GM stands by Nikola as deadline nears

Because GM hasn’t committed capital as part of its agreement to engineer and build Nikola’s pickups — in exchange for an 11 percent stake, a $700 million payment and valuable electric vehicle credits — the deal is still low-risk financially for GM and has the potential to be high-reward, analysts say.

“Even if Nikola completely imploded and went out of business tomorrow, GM financially would not be hurt by that,” said David Whiston, senior equity analyst for Morningstar. “If Nikola is not a fraud, the long-term upside option value of the deal is still there for GM.”

A report this month from short seller Hindenburg Research accused Milton of various instances of fraudulent behavior, such as misleading investors about Nikola’s capabilities and products and by making vehicles appear fully functional. The U.S. Securities and Exchange Commission and the Department of Justice are investigating the claims, according to various reports.

Milton, who frequently promoted Nikola on Twitter and sparred with critics — at one point declaring that only a “coward” would run from such adversity — abruptly deleted his “@nikolatrevor” Twitter account last week after stepping aside.

Nikola CFO Kim Brady said at an Evercore investor conference last week that Milton was passionate about Nikola, but “it became increasingly clear that the attention was being focused on Trevor rather than on the company as well as the company’s mission.”

Many of the allegations predated June, when Nikola went public with funding from a company run by former GM Vice Chairman Steve Girsky. He has taken Milton’s place as Nikola’s chairman.

“Nikola moved quickly to change its management and bring in a stabilizing force,” said Stephanie Brinley, principal auto analyst at IHS Markit. “How much impact that has and what impact it has over Nikola’s performance over time, we’ll see. But certainly the management moves were meant to stabilize the company and try to insulate it.”Asked whether GM might try to renegotiate the deal after the allegations and wild swings in Nikola’s stock price, a GM spokesman last week said the automaker remained committed to the agreement as outlined Sept. 8. The deal calls for GM to build the Nikola Badger electric pickup with its proprietary Ultium batteries and provide fuel cells for the Badger and Nikola’s semitrucks.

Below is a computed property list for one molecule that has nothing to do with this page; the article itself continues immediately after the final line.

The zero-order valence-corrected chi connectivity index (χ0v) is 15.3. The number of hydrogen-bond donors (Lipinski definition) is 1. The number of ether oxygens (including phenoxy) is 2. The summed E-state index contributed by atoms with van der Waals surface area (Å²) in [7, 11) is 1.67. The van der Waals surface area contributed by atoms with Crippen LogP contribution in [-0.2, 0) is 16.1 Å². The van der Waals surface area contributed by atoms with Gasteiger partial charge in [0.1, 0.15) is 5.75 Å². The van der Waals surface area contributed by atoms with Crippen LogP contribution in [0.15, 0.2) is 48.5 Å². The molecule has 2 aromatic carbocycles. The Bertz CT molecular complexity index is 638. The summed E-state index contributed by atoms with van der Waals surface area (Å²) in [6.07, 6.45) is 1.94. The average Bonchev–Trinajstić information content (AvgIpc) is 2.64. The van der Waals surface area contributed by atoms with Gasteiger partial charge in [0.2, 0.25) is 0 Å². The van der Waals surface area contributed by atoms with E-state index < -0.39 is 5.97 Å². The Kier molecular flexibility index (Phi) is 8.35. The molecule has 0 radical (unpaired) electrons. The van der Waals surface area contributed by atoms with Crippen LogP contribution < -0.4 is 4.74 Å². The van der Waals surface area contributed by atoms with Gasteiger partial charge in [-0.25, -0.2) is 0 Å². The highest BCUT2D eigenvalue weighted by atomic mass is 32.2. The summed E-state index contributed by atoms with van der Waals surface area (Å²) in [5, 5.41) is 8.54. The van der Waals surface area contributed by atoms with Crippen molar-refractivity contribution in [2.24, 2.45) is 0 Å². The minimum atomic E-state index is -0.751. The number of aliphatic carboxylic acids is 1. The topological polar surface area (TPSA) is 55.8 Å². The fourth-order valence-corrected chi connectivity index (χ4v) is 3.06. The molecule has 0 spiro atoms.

“We will work with Nikola to close the transaction we announced … to seize the growth opportunities in broader markets with our Hydrotec fuel cell and Ultium battery systems, and to engineer and build the Nikola Badger,” GM said in a statement. “Nik-ola, Honda and other companies who are looking to GM’s technology as a platform for their products represent just one part of our overall EV strategy. Our overall goal is to put everyone in an EV and accelerate adoption.”

The allegations against Nikola disrupted talks with other potential partners, including BP, to build hydrogen-refueling stations, according to The Wall Street Journal.

The GM-Nikola agreement doesn’t hinge on Nikola’s technology proving successful, Brinley said. “GM agreed to supply them with batteries or fuel cells, and they agreed to build a truck under contract manufacturing,” she said. “The goal wasn’t to validate what level of technology development Nikola had already done. GM’s deal was about what those trucks might use in the future.”

GM takes on little risk by moving forward with the agreement. GM will own 11 percent of the company and be paid $700 million — the amount of funding Nikola obtained through a June merger with Girsky’s VectoIQ Acquisition Corp. — in capital expenses for manufacturing.

“The risk is that [GM] invests some engineering and resources and time, and maybe something doesn’t end up working out the way they wanted it to,” Brinley said. “On the flip side, it could work just fine. And they’ve got a new customer” for batteries and fuel cells.

GM has said it expects to realize at least $4 billion in benefits from the equity stake, EV credits, contract manufacturing of the Badger and supply contracts for batteries and fuel cells. Most of those benefits likely will remain intact, but Nikola shares were worth about half as much last week as when the agreement was announced. News of the deal sent shares above $50, but they fell below $20 last week.

“If Nikola’s stock never gets back into the $40s or higher than that,” Whiston said, “GM is not going to realize the benefits they announced.”

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